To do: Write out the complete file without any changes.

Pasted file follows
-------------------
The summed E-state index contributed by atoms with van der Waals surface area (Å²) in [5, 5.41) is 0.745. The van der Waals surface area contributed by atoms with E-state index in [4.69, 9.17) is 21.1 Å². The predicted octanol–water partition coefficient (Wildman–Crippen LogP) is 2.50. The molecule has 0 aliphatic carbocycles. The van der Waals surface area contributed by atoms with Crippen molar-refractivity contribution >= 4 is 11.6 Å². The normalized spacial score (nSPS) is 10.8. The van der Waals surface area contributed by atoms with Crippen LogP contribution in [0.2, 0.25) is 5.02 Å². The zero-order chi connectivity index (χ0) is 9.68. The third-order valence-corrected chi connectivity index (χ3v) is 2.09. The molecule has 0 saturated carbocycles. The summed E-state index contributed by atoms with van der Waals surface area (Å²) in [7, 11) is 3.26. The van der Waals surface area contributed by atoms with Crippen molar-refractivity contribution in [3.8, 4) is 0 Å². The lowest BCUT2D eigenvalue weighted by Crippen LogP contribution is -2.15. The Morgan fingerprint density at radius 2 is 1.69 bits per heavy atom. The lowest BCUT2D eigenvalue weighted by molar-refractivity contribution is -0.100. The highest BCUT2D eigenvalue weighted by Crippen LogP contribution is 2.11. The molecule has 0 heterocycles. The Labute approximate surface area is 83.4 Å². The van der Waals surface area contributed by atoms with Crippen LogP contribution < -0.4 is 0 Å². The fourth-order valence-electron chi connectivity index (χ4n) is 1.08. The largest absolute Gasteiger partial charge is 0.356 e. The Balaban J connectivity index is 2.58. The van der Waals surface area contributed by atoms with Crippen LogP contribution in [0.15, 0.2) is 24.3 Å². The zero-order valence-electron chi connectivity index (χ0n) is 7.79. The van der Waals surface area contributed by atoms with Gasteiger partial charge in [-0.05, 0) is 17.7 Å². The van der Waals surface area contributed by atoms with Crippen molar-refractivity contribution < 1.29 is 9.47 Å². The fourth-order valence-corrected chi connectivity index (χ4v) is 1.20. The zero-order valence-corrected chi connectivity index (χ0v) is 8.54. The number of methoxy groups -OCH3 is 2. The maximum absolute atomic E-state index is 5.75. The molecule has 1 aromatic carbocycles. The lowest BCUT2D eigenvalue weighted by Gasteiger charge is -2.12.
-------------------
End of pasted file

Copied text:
The summed E-state index contributed by atoms with van der Waals surface area (Å²) in [5, 5.41) is 0.745. The van der Waals surface area contributed by atoms with E-state index in [4.69, 9.17) is 21.1 Å². The predicted octanol–water partition coefficient (Wildman–Crippen LogP) is 2.50. The molecule has 0 aliphatic carbocycles. The van der Waals surface area contributed by atoms with Crippen molar-refractivity contribution >= 4 is 11.6 Å². The normalized spacial score (nSPS) is 10.8. The van der Waals surface area contributed by atoms with Crippen LogP contribution in [0.2, 0.25) is 5.02 Å². The zero-order chi connectivity index (χ0) is 9.68. The third-order valence-corrected chi connectivity index (χ3v) is 2.09. The molecule has 0 saturated carbocycles. The summed E-state index contributed by atoms with van der Waals surface area (Å²) in [7, 11) is 3.26. The van der Waals surface area contributed by atoms with Crippen molar-refractivity contribution in [3.8, 4) is 0 Å². The lowest BCUT2D eigenvalue weighted by Crippen LogP contribution is -2.15. The Morgan fingerprint density at radius 2 is 1.69 bits per heavy atom. The lowest BCUT2D eigenvalue weighted by molar-refractivity contribution is -0.100. The highest BCUT2D eigenvalue weighted by Crippen LogP contribution is 2.11. The molecule has 0 heterocycles. The Labute approximate surface area is 83.4 Å². The van der Waals surface area contributed by atoms with Crippen LogP contribution < -0.4 is 0 Å². The fourth-order valence-electron chi connectivity index (χ4n) is 1.08. The largest absolute Gasteiger partial charge is 0.356 e. The Balaban J connectivity index is 2.58. The van der Waals surface area contributed by atoms with Crippen LogP contribution in [0.15, 0.2) is 24.3 Å². The zero-order valence-electron chi connectivity index (χ0n) is 7.79. The van der Waals surface area contributed by atoms with Gasteiger partial charge in [-0.05, 0) is 17.7 Å². The van der Waals surface area contributed by atoms with Crippen molar-refractivity contribution < 1.29 is 9.47 Å². The fourth-order valence-corrected chi connectivity index (χ4v) is 1.20. The zero-order valence-corrected chi connectivity index (χ0v) is 8.54. The number of methoxy groups -OCH3 is 2. The maximum absolute atomic E-state index is 5.75. The molecule has 1 aromatic carbocycles. The lowest BCUT2D eigenvalue weighted by Gasteiger charge is -2.12.